At a Hillsborough County Republican dinner, former Florida Governor Jeb Bush took a page out of his brother's playbook, one that struck a tone of "compassionate conservatism."
One of the first things Jeb Bush did tonight was clarify remarks he made earlier in the day, that he "didn't know why" the Charleston massacre happened.
"It just breaks my heart that someone, a racist, would do what he did," Bush said.
The position differs from other Republicans in the race, who have called the massacre an attack on religion.
Bush argued the GOP has to change its tone.
"The next conservative has to go campaign in places where they haven't seen a Republican in a while," said Bush. "We need to go to black churches to talk about school choice. We need to go campaign in Latino communities to make sure they know they're welcome."
Bush is measuring that against the party's grassroots supporters who are passionately against paths to citizenship for illegal immigrants and who have called him too moderate and establishment to win or govern.
His campaign played a video hammering conservative talking points.
"For those who have been involved from the beginning of this movement to make Florida a conservative state where people can rise up again, I applaud all of you," the video said.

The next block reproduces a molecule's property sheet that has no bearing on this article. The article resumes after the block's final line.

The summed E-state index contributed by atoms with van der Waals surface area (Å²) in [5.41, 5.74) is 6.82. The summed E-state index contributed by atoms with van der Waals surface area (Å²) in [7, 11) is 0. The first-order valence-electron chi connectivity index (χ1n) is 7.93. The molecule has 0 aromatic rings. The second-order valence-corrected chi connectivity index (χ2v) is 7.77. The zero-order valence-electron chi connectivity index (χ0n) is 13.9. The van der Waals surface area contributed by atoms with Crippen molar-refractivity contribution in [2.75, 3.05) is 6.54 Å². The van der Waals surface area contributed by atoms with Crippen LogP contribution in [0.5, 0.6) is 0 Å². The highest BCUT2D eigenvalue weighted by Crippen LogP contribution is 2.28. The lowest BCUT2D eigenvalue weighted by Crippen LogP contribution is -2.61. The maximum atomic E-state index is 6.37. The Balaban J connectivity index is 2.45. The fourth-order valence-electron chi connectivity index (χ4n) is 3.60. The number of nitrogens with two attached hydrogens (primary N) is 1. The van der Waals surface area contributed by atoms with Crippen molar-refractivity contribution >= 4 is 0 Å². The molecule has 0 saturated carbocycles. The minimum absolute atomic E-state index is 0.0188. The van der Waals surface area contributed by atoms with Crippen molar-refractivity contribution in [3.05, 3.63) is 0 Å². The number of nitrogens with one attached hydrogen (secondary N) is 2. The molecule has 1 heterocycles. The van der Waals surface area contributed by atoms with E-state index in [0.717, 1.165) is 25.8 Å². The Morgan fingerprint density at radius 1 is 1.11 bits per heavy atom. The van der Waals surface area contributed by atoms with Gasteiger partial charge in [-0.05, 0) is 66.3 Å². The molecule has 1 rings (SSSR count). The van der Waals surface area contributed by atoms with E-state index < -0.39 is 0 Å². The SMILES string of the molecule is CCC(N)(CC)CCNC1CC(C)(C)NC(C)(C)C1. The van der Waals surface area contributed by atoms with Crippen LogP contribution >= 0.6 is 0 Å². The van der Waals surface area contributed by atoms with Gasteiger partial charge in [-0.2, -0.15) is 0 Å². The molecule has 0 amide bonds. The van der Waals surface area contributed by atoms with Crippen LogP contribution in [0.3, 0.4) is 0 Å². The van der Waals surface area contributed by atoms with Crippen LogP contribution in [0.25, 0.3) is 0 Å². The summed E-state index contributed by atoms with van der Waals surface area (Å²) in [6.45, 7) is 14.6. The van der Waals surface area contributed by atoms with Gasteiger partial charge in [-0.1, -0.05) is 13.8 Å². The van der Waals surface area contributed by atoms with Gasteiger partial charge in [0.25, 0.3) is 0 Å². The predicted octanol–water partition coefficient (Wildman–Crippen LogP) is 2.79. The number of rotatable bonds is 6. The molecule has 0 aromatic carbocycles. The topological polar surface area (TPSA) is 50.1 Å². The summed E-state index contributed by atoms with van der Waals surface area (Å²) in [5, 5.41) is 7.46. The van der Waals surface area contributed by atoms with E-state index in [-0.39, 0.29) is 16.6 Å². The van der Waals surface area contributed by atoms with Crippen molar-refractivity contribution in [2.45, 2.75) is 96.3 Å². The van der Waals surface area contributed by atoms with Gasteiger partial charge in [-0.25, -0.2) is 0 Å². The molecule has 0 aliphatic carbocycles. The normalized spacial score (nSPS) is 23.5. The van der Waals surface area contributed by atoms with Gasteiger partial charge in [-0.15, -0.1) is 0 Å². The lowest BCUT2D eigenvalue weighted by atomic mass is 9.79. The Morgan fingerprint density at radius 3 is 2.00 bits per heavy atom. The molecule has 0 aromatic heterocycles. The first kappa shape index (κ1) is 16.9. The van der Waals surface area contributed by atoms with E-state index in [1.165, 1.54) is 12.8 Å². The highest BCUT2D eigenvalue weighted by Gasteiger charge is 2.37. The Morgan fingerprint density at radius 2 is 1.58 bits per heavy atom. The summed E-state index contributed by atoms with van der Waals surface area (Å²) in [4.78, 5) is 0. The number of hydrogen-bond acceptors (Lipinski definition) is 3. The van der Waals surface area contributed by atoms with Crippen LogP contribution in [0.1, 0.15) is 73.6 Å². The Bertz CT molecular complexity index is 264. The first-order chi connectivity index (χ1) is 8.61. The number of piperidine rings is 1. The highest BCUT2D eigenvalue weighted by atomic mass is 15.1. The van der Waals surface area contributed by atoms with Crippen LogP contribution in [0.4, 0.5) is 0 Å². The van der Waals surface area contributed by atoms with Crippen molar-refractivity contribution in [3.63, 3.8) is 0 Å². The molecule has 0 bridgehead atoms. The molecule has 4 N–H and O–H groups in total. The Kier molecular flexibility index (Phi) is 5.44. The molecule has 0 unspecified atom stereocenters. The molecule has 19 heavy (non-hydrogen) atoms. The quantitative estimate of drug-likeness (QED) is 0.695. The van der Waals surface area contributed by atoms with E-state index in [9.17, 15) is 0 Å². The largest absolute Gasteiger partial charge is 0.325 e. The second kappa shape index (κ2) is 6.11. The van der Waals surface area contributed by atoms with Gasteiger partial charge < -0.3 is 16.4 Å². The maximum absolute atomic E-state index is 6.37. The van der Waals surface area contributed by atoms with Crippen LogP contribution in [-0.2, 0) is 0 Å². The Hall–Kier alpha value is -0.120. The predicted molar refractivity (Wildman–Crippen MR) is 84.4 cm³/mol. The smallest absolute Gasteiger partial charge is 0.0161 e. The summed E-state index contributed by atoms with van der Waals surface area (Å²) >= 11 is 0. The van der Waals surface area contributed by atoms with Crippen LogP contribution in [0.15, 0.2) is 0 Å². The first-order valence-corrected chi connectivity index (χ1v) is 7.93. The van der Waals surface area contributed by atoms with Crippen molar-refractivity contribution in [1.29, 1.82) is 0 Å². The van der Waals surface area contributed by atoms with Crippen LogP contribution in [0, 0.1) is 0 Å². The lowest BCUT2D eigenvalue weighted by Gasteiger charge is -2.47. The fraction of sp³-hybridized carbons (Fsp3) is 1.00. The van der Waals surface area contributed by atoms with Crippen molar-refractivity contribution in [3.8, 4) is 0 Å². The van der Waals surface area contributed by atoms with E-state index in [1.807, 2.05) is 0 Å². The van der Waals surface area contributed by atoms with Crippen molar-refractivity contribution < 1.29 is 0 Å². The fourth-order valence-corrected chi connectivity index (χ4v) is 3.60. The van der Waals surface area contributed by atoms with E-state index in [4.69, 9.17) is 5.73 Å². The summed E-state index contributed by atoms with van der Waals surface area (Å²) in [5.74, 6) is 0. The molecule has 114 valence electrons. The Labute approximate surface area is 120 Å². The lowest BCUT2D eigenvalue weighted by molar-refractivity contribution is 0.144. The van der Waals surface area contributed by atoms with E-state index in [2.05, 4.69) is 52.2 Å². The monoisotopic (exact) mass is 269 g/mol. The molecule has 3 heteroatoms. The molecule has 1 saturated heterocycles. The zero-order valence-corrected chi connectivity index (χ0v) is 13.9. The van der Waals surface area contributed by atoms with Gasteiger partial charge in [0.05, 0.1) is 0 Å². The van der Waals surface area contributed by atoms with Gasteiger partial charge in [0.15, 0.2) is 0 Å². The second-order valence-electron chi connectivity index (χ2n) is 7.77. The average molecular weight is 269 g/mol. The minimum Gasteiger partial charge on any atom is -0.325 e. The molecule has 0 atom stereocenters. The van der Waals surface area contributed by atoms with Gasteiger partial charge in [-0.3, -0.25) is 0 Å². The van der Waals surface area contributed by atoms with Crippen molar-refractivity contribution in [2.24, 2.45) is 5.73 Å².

Fox 13 political editor Craig Patrick says Bush is trying to do more than elbow out conservative donors who may be drawn to Florida rival Senator Marco Rubio.
"He now has to show, not only can he raise a lot of money," said Patrick. "But also that he can rev up, excite, and draw passion."
Bush's campaign team handed out "Jeb for President" stickers.
Not everyone was ready to put them on.
"I'm shopping, if you will," said voter Steve Emerson.
Polls show Bush is only two points ahead of Rubio in Florida.
They both need to win Florida's March primary, but only one can under the winner-take-all delegate system.
Bush argued that executive experience is needed.
"It is going to require not just talking, not just saying I am going to do things that are impossible to do. It's going to require someone who has leadership skills," Bush said.
Bush announced that his campaign will be opening its statewide election headquarters in Tampa.